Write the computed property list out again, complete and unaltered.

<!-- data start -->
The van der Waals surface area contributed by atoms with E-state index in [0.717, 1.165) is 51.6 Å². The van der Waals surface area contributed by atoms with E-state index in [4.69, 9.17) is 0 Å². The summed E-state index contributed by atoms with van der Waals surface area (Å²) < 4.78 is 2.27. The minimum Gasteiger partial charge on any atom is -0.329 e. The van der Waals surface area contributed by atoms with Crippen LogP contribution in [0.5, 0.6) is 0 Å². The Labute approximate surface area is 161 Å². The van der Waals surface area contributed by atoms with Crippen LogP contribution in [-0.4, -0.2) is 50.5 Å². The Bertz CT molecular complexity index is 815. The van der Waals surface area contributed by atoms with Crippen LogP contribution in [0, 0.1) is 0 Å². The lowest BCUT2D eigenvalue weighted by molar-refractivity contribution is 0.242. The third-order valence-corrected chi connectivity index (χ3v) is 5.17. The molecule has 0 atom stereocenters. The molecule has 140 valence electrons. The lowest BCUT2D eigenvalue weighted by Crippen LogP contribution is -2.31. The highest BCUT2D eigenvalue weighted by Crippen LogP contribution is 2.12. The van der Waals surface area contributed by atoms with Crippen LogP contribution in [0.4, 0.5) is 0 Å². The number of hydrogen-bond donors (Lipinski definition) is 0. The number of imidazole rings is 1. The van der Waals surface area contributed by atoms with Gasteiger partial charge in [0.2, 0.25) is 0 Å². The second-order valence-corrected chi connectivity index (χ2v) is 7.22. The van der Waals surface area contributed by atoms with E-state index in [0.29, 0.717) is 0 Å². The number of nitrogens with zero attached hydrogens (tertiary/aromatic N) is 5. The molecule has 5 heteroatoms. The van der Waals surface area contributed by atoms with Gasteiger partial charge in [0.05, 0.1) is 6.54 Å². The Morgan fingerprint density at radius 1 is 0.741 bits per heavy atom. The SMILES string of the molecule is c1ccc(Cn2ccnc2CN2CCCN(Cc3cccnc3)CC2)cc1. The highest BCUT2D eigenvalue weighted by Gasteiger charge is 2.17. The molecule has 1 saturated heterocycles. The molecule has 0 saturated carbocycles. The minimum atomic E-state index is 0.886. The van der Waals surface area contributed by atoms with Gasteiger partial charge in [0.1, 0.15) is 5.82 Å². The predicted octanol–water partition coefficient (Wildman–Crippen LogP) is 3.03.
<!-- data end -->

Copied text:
The van der Waals surface area contributed by atoms with E-state index in [0.717, 1.165) is 51.6 Å². The van der Waals surface area contributed by atoms with E-state index in [4.69, 9.17) is 0 Å². The summed E-state index contributed by atoms with van der Waals surface area (Å²) < 4.78 is 2.27. The minimum Gasteiger partial charge on any atom is -0.329 e. The van der Waals surface area contributed by atoms with Crippen LogP contribution in [0.5, 0.6) is 0 Å². The Labute approximate surface area is 161 Å². The van der Waals surface area contributed by atoms with Crippen LogP contribution in [-0.4, -0.2) is 50.5 Å². The Bertz CT molecular complexity index is 815. The van der Waals surface area contributed by atoms with Crippen LogP contribution in [0, 0.1) is 0 Å². The lowest BCUT2D eigenvalue weighted by molar-refractivity contribution is 0.242. The third-order valence-corrected chi connectivity index (χ3v) is 5.17. The molecule has 0 atom stereocenters. The molecule has 140 valence electrons. The lowest BCUT2D eigenvalue weighted by Crippen LogP contribution is -2.31. The highest BCUT2D eigenvalue weighted by Crippen LogP contribution is 2.12. The van der Waals surface area contributed by atoms with Crippen LogP contribution in [0.4, 0.5) is 0 Å². The number of hydrogen-bond donors (Lipinski definition) is 0. The number of imidazole rings is 1. The van der Waals surface area contributed by atoms with Gasteiger partial charge in [0.2, 0.25) is 0 Å². The second-order valence-corrected chi connectivity index (χ2v) is 7.22. The van der Waals surface area contributed by atoms with E-state index in [0.29, 0.717) is 0 Å². The number of nitrogens with zero attached hydrogens (tertiary/aromatic N) is 5. The molecule has 5 heteroatoms. The van der Waals surface area contributed by atoms with Gasteiger partial charge in [0.05, 0.1) is 6.54 Å². The Morgan fingerprint density at radius 1 is 0.741 bits per heavy atom. The SMILES string of the molecule is c1ccc(Cn2ccnc2CN2CCCN(Cc3cccnc3)CC2)cc1. The highest BCUT2D eigenvalue weighted by Gasteiger charge is 2.17. The molecule has 1 saturated heterocycles. The molecule has 0 saturated carbocycles. The minimum atomic E-state index is 0.886. The van der Waals surface area contributed by atoms with Gasteiger partial charge in [0.1, 0.15) is 5.82 Å². The predicted octanol–water partition coefficient (Wildman–Crippen LogP) is 3.03.